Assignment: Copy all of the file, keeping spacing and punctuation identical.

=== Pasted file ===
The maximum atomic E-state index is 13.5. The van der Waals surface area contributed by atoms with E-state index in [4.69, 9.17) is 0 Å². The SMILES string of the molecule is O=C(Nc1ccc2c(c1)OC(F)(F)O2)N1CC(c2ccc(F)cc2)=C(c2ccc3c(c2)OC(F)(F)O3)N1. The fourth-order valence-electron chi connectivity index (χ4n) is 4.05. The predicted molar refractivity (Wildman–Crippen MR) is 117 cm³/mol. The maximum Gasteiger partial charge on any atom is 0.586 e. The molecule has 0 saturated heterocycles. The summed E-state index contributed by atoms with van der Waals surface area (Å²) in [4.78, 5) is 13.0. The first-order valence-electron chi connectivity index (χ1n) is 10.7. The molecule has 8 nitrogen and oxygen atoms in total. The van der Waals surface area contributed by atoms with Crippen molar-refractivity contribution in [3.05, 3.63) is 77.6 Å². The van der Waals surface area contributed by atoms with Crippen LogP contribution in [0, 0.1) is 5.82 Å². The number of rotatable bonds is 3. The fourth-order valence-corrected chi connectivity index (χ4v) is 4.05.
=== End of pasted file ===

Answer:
The maximum atomic E-state index is 13.5. The van der Waals surface area contributed by atoms with E-state index in [4.69, 9.17) is 0 Å². The SMILES string of the molecule is O=C(Nc1ccc2c(c1)OC(F)(F)O2)N1CC(c2ccc(F)cc2)=C(c2ccc3c(c2)OC(F)(F)O3)N1. The fourth-order valence-electron chi connectivity index (χ4n) is 4.05. The predicted molar refractivity (Wildman–Crippen MR) is 117 cm³/mol. The maximum Gasteiger partial charge on any atom is 0.586 e. The molecule has 0 saturated heterocycles. The summed E-state index contributed by atoms with van der Waals surface area (Å²) in [4.78, 5) is 13.0. The first-order valence-electron chi connectivity index (χ1n) is 10.7. The molecule has 8 nitrogen and oxygen atoms in total. The van der Waals surface area contributed by atoms with Crippen molar-refractivity contribution in [3.05, 3.63) is 77.6 Å². The van der Waals surface area contributed by atoms with Crippen LogP contribution in [0, 0.1) is 5.82 Å². The number of rotatable bonds is 3. The fourth-order valence-corrected chi connectivity index (χ4v) is 4.05.